With so many great UCF players in one room, who is the greatest knight in attendance?

“I want to be remembered as the guy who played the game hard and smart and played to win,” Culpepper said. “I’m not interested in ranks or anything like that.”

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No question for Bortles.

“It has to be Daunte,” said Bortles, who completed 2011-13 with 7,598 passing yards and 56 total touchdowns. “The biggest, the strongest. He was a freak show and I’m sure he can still throw it.”

Meanwhile, Culpepper gives in to Milton.

“He’s a bad man,” Culpepper said. “I haven’t seen him play very often, but I’ve seen a lot of his games on TV and a lot of his films. Unfortunately he had a bad knee injury but was a great player and quarterback.”

Culpepper appreciates his place in school history.

“It’s been a great run, it’s been a great ride,” he said, “but now I’m the biggest cheerleader for UCF.”

This article first appeared on OrlandoSentinel.com. Email Matt Murschel mmurschel@orlandosentinel.com or follow him on Twitter at @osmattmurschel.

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Wildlife Rescue Center finds perfect perch in Enoch https://club-fuer-molosser.net/wildlife-rescue-center-finds-perfect-perch-in-enoch/ Thu, 16 Jun 2022 22:43:28 +0000 https://club-fuer-molosser.net/wildlife-rescue-center-finds-perfect-perch-in-enoch/ 50 years is worth the wait (and work) for a dream to come true. This is the Wildlife Rescue Center for Southern Utah’s greatest wildlife ambassadors, Martin and Susan Tyner. Groundbreaking for the center near the animal shelter and dog park in Enoch, Utah took place last Saturday. It was no ordinary groundbreaking, but a […]]]>

50 years is worth the wait (and work) for a dream to come true. This is the Wildlife Rescue Center for Southern Utah’s greatest wildlife ambassadors, Martin and Susan Tyner.

Groundbreaking for the center near the animal shelter and dog park in Enoch, Utah took place last Saturday. It was no ordinary groundbreaking, but a “putting down roots” ceremony to symbolize the laying of a secure foundation for providing world-class care to our feathered friends in Iron County and beyond. This included literally putting down roots as attendees were invited to help plant several trees. Of course, Tyner also brought out his 16-year-old feathered friend, a majestic golden eagle named Scout.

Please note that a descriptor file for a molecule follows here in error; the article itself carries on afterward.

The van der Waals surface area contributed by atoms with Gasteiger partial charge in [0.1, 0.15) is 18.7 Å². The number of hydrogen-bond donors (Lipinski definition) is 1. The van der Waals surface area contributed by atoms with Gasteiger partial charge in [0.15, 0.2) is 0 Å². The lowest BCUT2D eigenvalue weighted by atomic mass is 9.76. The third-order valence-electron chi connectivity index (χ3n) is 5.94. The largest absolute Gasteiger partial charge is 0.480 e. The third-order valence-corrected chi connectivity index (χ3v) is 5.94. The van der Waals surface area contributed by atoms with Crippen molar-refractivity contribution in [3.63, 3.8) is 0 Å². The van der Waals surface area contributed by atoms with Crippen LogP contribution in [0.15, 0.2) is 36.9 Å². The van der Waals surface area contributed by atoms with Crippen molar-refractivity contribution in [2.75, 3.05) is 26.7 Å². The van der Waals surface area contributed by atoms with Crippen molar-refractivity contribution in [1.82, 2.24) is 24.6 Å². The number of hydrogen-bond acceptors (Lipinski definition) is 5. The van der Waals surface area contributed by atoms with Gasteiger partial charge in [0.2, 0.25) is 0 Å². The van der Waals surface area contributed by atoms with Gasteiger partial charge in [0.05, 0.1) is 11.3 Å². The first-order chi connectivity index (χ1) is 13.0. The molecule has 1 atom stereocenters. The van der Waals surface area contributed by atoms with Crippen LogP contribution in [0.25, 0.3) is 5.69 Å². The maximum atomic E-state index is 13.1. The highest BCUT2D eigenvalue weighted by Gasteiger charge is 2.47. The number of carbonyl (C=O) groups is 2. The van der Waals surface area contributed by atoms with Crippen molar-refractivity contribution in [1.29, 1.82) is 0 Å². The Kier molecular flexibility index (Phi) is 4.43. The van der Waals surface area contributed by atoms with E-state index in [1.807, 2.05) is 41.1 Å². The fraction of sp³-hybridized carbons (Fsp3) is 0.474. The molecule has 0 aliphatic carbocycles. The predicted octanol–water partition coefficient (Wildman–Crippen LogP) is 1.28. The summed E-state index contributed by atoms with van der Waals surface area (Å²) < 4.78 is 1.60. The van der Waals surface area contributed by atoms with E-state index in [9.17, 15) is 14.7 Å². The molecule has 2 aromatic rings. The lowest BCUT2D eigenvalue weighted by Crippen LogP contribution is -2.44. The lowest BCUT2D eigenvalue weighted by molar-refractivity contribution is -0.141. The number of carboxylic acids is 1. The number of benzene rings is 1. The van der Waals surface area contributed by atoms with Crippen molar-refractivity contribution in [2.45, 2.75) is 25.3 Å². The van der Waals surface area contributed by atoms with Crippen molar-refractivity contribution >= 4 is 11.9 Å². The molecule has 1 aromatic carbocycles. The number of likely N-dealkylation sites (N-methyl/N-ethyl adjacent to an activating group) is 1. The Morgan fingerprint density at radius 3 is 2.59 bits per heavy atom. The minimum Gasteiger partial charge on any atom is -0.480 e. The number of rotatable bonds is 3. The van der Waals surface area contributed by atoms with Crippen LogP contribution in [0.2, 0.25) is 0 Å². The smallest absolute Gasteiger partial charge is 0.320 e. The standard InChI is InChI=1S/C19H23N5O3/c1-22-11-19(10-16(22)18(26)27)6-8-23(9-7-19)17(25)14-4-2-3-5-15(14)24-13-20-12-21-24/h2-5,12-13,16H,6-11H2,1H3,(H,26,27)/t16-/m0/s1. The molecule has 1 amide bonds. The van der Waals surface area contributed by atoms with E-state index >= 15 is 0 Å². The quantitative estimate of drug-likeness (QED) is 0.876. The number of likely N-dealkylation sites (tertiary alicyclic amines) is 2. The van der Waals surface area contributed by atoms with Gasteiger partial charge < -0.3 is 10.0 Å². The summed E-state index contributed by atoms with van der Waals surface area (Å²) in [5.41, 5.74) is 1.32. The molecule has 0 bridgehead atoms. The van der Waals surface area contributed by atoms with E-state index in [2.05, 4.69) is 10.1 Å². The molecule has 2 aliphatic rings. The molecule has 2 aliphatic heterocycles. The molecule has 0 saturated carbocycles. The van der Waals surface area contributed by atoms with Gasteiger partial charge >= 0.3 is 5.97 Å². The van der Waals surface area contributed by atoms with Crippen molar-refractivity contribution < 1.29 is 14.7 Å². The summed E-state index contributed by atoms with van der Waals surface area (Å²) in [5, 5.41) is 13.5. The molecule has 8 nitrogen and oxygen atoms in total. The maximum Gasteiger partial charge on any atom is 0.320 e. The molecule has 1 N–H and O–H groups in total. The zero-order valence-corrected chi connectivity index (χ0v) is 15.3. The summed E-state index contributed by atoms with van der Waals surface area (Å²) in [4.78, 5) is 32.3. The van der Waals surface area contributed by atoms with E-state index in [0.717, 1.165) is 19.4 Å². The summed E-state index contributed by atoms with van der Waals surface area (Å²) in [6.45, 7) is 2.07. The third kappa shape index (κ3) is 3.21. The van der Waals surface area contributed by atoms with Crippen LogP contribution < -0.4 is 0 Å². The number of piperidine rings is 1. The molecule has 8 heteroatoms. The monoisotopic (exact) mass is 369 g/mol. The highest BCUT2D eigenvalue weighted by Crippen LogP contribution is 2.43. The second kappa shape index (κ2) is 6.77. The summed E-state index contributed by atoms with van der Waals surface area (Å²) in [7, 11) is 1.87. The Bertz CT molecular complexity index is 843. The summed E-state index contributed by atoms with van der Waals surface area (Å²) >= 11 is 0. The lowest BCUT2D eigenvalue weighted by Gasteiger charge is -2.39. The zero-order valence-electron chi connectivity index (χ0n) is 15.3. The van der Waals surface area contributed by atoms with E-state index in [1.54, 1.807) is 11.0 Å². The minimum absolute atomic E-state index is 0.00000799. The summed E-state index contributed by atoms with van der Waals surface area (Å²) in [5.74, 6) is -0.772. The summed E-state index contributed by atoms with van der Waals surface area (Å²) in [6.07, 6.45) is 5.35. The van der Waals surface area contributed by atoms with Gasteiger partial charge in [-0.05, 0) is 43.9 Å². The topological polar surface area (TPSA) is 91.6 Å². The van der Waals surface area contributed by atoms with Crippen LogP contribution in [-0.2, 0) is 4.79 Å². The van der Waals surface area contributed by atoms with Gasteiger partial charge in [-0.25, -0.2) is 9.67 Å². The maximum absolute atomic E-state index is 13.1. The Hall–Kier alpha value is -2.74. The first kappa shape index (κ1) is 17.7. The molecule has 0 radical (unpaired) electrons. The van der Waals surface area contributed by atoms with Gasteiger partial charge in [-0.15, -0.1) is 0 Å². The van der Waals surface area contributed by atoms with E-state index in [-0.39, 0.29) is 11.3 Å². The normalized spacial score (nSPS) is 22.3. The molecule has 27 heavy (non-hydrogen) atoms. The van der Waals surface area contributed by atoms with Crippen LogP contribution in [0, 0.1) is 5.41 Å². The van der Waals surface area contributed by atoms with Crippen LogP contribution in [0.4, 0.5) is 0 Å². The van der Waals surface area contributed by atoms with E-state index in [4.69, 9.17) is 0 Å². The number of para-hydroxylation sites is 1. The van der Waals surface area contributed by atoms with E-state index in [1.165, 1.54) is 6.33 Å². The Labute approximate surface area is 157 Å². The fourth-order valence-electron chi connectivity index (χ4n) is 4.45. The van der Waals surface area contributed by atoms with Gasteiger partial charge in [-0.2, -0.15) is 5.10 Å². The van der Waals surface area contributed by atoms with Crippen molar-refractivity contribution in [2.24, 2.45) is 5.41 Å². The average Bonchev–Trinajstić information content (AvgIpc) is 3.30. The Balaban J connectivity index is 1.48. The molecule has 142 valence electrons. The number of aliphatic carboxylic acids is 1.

Joining the special occasion for the special occasion were Enoch Mayor Geoffrey Chesnut and City Administrator Rob Dotson, among others, who were instrumental in finding and providing land and water for the construction of the Tyners. Tyner expressed his gratitude, sharing that “The Mayor of Enoch and City Council rolled up their sleeves and presented us with a plan to lease the land to us for 100 years at a rate of $1 a year.” In Considering the benefits this facility will bring to Enoch (and beyond), it is a worthwhile investment. So much so that Bruce Hughes, a friend of the Southwest Wildlife Foundation, was willing to give a $100 check to fund a century of lifesaving.

Another special guest was Rocky Mountain Power’s Tom Heaton. Tyner expressed that it’s hard to imagine what Heaton and Rocky Mountain Power have done for Utah’s wildlife and the support they have provided to the foundation.

St. George’s Findlay Subaru also helped put down roots. For the past 9 years they have supported the Tyner’s and their Southwest Wildlife Foundation with funds from their annual Share the Love Campaigns. Curtis Whitehead, General Manager, was on hand to present this year’s check, which will go a long way towards funding wildlife rescues and enabling more education in the community. He said: “We are excited to be a part of this and to help him (Tyner) and are grateful for the work he is doing and what this facility will bring.”

Speaking of work, the Tyners have spent most of their lives saving lives — “angels,” as they’re called in his book, Healer of Angels. Currently, the Tyners use their home as a rescue and rehabilitation center, caring for all sizes and types of critters. Among those they help and house are 7 babies barn owls, 2 babies great horned owls, 5 babies kestrels, 2 golden eagles, 2 peregrine falcons and a Harris’ hawk.

Not only will the skills of this new facility allow them to better care for the angels they are helping to rescue and rehabilitate them, but it also boasts a world-class flight chamber, giving the birds the opportunity and space to really fly their wings to spread out to move and be healed enough to be released back to where they belong, to heaven.

Upon completion, the Wildlife Rescue Center will be located adjacent to the Enoch Animal Shelter and Dog Park. For more information about the Southwest Wildlife Foundation, visit www.gowildlife.org.

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Small Grants RFP to fund 8 Copper Country projects https://club-fuer-molosser.net/small-grants-rfp-to-fund-8-copper-country-projects/ Tue, 14 Jun 2022 18:28:00 +0000 https://club-fuer-molosser.net/small-grants-rfp-to-fund-8-copper-country-projects/ COPPER COUNTY, Mich. (WLUC) – The Portage Health Foundation’s annual Small Grants Request for Proposals (RFP) received a record number of applications, and after much deliberation, eight projects across Copper Country will be funded. Programs include park improvements, service dogs for area schools, a unique elderly wellbeing program in the Keweenaw Bay Indian Community and […]]]>